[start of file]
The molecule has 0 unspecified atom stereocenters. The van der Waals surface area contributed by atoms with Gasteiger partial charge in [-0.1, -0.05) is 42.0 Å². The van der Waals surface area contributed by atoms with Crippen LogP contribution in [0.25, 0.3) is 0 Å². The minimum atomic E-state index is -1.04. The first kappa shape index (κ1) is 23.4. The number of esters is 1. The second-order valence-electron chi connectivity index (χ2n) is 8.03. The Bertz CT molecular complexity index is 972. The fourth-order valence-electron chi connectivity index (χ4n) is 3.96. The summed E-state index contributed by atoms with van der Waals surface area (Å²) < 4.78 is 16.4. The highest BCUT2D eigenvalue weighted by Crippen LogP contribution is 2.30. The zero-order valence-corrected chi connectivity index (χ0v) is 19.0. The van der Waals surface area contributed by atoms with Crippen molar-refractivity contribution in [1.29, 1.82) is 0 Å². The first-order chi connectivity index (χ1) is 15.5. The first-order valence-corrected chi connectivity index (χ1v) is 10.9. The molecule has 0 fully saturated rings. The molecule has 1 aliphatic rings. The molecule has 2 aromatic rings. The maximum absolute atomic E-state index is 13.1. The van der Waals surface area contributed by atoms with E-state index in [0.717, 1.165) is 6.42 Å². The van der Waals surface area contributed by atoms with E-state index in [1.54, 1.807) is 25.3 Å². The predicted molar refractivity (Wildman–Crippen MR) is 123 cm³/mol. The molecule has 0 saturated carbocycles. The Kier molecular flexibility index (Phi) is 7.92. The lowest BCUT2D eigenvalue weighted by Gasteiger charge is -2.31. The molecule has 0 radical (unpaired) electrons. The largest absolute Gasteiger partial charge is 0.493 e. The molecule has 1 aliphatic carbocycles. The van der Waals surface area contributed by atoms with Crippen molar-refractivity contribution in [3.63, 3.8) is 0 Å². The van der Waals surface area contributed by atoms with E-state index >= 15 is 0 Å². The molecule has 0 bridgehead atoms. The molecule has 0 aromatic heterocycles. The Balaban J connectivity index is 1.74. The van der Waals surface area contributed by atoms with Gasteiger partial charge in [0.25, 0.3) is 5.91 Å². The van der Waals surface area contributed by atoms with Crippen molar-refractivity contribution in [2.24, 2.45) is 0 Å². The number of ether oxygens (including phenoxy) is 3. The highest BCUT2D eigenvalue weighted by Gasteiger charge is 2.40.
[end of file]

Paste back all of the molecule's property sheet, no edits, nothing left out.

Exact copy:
The molecule has 0 unspecified atom stereocenters. The van der Waals surface area contributed by atoms with Gasteiger partial charge in [-0.1, -0.05) is 42.0 Å². The van der Waals surface area contributed by atoms with Crippen LogP contribution in [0.25, 0.3) is 0 Å². The minimum atomic E-state index is -1.04. The first kappa shape index (κ1) is 23.4. The number of esters is 1. The second-order valence-electron chi connectivity index (χ2n) is 8.03. The Bertz CT molecular complexity index is 972. The fourth-order valence-electron chi connectivity index (χ4n) is 3.96. The summed E-state index contributed by atoms with van der Waals surface area (Å²) < 4.78 is 16.4. The highest BCUT2D eigenvalue weighted by Crippen LogP contribution is 2.30. The zero-order valence-corrected chi connectivity index (χ0v) is 19.0. The van der Waals surface area contributed by atoms with Crippen molar-refractivity contribution in [1.29, 1.82) is 0 Å². The first-order chi connectivity index (χ1) is 15.5. The first-order valence-corrected chi connectivity index (χ1v) is 10.9. The molecule has 0 fully saturated rings. The molecule has 1 aliphatic rings. The molecule has 2 aromatic rings. The maximum absolute atomic E-state index is 13.1. The van der Waals surface area contributed by atoms with E-state index in [0.717, 1.165) is 6.42 Å². The van der Waals surface area contributed by atoms with E-state index in [1.54, 1.807) is 25.3 Å². The predicted molar refractivity (Wildman–Crippen MR) is 123 cm³/mol. The molecule has 0 saturated carbocycles. The Kier molecular flexibility index (Phi) is 7.92. The lowest BCUT2D eigenvalue weighted by Gasteiger charge is -2.31. The molecule has 0 radical (unpaired) electrons. The largest absolute Gasteiger partial charge is 0.493 e. The molecule has 1 aliphatic carbocycles. The van der Waals surface area contributed by atoms with Crippen molar-refractivity contribution in [3.63, 3.8) is 0 Å². The van der Waals surface area contributed by atoms with E-state index >= 15 is 0 Å². The molecule has 0 bridgehead atoms. The molecule has 0 aromatic heterocycles. The Balaban J connectivity index is 1.74. The van der Waals surface area contributed by atoms with Gasteiger partial charge in [0.25, 0.3) is 5.91 Å². The van der Waals surface area contributed by atoms with Crippen molar-refractivity contribution in [2.24, 2.45) is 0 Å². The number of ether oxygens (including phenoxy) is 3. The highest BCUT2D eigenvalue weighted by Gasteiger charge is 2.40.